On Thu, Jun 7, 2012 at 3:46 PM, Jon <[hidden email]> wrote:
> The T-buffer is the Tag Buffer. I think the card conforms to Government
> Smart Card Interoperability Specification.
> (GSC-IS) as defined in NIST 6887. In particular the card is a military
Without knowing much about the US related standards, shouldn't PIV be
the current game ?
On 6/7/2012 7:46 AM, Jon wrote:
> The T-buffer is the Tag Buffer. I think the card conforms to Government Smart Card Interoperability Specification.
> (GSC-IS) as defined in NIST 6887. In particular the card is a military Alt-Token.
That standard predates the PIV standards, NIST 800-73-3.
What is the ATR? I might be a dual PIV/CAC card.
OpenSC can use PIV.
(Windows 7 also has a built in driver for PIV,
and if you insert your card, you can see the certificates
using the Control panel-> Internet Options->Content->Certificates)
> The commands I'm sending to the card are...
> Select the object.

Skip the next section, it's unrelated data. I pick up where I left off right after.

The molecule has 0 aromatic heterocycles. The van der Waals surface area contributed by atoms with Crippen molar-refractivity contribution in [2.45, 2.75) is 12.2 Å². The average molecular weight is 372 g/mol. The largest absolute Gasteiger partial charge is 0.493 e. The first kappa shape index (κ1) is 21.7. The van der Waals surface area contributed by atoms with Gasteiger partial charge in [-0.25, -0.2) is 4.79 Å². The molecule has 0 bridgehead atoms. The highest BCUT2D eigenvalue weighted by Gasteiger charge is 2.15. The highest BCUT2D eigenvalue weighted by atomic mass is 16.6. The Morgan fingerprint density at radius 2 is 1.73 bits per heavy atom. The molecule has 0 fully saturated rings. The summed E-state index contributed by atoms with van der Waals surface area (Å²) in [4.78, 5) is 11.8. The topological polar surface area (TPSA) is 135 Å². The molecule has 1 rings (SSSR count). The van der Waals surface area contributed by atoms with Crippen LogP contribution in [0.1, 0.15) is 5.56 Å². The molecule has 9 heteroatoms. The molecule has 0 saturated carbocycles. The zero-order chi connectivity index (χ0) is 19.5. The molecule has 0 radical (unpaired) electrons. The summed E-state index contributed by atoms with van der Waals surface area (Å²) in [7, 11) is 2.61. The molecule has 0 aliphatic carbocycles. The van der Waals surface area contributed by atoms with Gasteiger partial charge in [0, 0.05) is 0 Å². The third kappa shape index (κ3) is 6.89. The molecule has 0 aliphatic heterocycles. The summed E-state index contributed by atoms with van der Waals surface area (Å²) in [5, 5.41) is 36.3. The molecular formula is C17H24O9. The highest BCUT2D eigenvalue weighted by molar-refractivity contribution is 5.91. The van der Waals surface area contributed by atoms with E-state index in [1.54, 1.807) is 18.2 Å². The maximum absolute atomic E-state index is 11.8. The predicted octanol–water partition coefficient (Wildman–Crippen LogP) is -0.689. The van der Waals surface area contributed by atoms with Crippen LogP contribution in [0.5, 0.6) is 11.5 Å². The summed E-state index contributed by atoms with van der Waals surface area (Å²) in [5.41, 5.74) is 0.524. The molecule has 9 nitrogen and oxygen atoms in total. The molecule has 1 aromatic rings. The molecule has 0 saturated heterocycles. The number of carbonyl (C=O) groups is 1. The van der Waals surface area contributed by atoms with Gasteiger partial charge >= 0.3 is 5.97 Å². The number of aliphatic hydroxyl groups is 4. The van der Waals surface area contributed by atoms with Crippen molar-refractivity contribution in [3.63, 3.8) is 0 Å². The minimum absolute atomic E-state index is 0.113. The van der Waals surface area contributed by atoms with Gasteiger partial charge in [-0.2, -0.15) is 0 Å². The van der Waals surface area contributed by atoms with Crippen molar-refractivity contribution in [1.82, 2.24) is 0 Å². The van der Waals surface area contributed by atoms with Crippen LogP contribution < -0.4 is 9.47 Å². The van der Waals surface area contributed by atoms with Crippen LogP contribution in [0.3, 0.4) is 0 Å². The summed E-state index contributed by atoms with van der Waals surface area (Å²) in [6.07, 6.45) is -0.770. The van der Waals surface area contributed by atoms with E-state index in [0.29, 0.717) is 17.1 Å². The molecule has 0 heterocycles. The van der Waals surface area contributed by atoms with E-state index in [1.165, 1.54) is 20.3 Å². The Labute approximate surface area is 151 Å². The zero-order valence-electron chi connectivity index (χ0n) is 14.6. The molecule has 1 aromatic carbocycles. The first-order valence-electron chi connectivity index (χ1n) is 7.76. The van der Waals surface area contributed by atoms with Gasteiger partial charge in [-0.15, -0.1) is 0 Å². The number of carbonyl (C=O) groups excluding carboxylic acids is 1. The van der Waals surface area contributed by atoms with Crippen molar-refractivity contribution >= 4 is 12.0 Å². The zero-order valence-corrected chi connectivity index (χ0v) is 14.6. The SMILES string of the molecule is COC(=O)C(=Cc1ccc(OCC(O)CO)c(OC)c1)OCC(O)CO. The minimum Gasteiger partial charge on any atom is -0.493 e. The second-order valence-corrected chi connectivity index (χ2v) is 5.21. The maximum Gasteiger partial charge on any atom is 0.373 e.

> 00 A4 04 00 07 a0 00 00 00 79 02 FE.
This AID looks like it is a CAC card. (Appendix D1 in 6887)
and I think the above should be :
00 A4 04 00 05 a0 00 00 00 79
Then select the file with the certificate container: 00 FE
00 A4 01 00 02 02 FE
(Not sure if this is correct.
I think you can then read the T-buffer and V-Buffers.
> Next I send a read buffer...
> 80 52 00 00 02 01 d0 Retrieve the Tag Buffer.
Since you did not select another file, I think you were
reading the directory as a file.
> 80 52 00 00 02 02 FF Retrieve FF bytes of the Value buffer.
The T-Buffer would most likely fit in 256 bytes, but the certificates
in the V-buffer will not.
You may have to read this in chunks using the P1 P2 to give the
offset of the data
> The tag buffer has the form Tag 1 (length 1 - 3 bytes) Tag 2 ( length 1- 3 - bytes) ....
> The value buffer is
> Value 1, Value 2, Value 3, ....
> The tags in the tag buffer are what I'm trying to figure out..
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